China’s economic success under the Chinese Communist Party has prompted many to reevaluate their strongly held belief that a unitary single-party system was doomed to fail and that it was inferior to free-market democracies. However, its rising level of debt is raising questions about the future of its strategy for growth.
An Undeterred Giant
The main reason why it has been regarded as an indestructible powerhouse of economic growth is its unwavering performance after the 2008 crisis, which saw the world’s economy devastated, whilst the Chinese tiger stood like a rock in the wake of the global financial crisis, making the world’s elite doubt the versatility of capitalism.
The Chinese Communist Party, in an attempt to maintain this growth and protect its political footing, produced a stimulus plan that was worth 12% of its GDP, as its strong performance was endangered by the fall in global demand for its exports, forcing the government to seek growth from within.
Other countries also resorted to the same type of stimulus packages to keep their economies moving, but no other country’s political regime’s stability depended so much on the success of these as much as China’s. The People’s Republic of China sets itself an official GDP growth target both at the national and provincial levels. When it succeeds at meeting these figures (which it usually does), proudly announces its achievement to its people.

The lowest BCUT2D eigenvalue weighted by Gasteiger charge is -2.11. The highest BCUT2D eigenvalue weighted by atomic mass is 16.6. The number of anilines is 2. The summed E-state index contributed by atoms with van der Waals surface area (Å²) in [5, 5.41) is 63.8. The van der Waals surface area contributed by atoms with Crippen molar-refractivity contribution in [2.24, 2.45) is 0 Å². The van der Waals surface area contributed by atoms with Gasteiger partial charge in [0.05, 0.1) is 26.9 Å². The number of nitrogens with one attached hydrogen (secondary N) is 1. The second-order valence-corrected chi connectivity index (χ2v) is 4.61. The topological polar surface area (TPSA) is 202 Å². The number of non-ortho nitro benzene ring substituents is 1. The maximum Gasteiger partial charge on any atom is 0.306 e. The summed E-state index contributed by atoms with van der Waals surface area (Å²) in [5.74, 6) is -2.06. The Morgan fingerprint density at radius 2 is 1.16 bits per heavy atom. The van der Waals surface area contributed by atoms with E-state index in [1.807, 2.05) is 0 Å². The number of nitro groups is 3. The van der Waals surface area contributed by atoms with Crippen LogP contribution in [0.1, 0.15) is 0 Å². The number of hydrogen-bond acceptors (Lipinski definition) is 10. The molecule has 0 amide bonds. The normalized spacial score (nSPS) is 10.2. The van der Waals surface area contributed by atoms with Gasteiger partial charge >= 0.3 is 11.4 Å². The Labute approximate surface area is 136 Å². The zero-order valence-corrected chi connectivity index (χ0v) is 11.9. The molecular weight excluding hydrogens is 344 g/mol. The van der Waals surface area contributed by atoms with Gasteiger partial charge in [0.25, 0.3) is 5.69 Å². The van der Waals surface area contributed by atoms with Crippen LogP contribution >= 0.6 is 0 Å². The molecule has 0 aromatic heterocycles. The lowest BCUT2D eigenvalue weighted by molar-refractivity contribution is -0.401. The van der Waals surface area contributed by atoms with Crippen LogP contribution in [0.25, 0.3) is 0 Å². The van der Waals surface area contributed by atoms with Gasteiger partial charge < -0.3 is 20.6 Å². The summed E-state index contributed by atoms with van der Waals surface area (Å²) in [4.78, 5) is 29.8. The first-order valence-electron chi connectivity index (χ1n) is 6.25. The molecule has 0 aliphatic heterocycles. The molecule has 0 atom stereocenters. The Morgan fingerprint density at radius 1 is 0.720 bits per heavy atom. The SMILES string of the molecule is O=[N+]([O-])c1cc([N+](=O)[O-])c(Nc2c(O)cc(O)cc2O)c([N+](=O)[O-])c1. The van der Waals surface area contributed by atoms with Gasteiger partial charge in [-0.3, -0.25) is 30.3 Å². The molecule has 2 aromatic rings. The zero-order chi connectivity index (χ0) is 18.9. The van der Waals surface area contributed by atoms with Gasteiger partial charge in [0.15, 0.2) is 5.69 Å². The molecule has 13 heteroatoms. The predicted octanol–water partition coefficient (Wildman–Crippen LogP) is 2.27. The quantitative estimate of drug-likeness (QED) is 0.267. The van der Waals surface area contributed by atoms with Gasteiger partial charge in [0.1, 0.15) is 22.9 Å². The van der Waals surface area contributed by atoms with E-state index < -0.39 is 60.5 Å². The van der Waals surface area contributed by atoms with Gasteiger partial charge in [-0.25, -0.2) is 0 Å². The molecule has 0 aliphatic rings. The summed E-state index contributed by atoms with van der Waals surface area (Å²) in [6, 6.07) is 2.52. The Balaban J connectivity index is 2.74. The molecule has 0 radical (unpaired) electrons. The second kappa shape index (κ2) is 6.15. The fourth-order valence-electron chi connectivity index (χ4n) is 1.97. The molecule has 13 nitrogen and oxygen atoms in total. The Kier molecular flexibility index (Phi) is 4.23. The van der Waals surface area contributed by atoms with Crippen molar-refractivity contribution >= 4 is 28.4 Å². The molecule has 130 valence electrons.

The Communist Party
Thanks to their obsession with GDP, the Communist Party has been able to boast about lifting millions of Chinese out of poverty while expanding the middle class to an unprecedented degree in the history of the country.
Economic achievement has been closely tied to the achievement of the political regime; a lot is on the line for the Communist Party of China as the memory of Tiananmen Square is still fresh in people’s minds. As much as the high population of China could be an asset, it could also become a curse for the party officials if discontent with the regime became widespread.
As a consequence of all this, the stimulus package was heavily geared towards real estate development and infrastructure as these are considered locomotive sectors with high and quick impact. The country needed an immediate and strong boost, and the package can be deemed successful in the short-run for providing that.
The Other Side of the Coin
It may have been a success in some respects, however it also made China’s debt reach nearly 250% of its GDP, turning its private sector into a highly leveraged one. Of course, this level of leverage does not seem as calamitous as it may seem when one looks at the indebtedness of the private sector in economies like the US, Netherlands or the Euro Area, but there are a few factors that differentiate China’s position. The first thing is the difference between the financial deepening between China and the other aforementioned countries.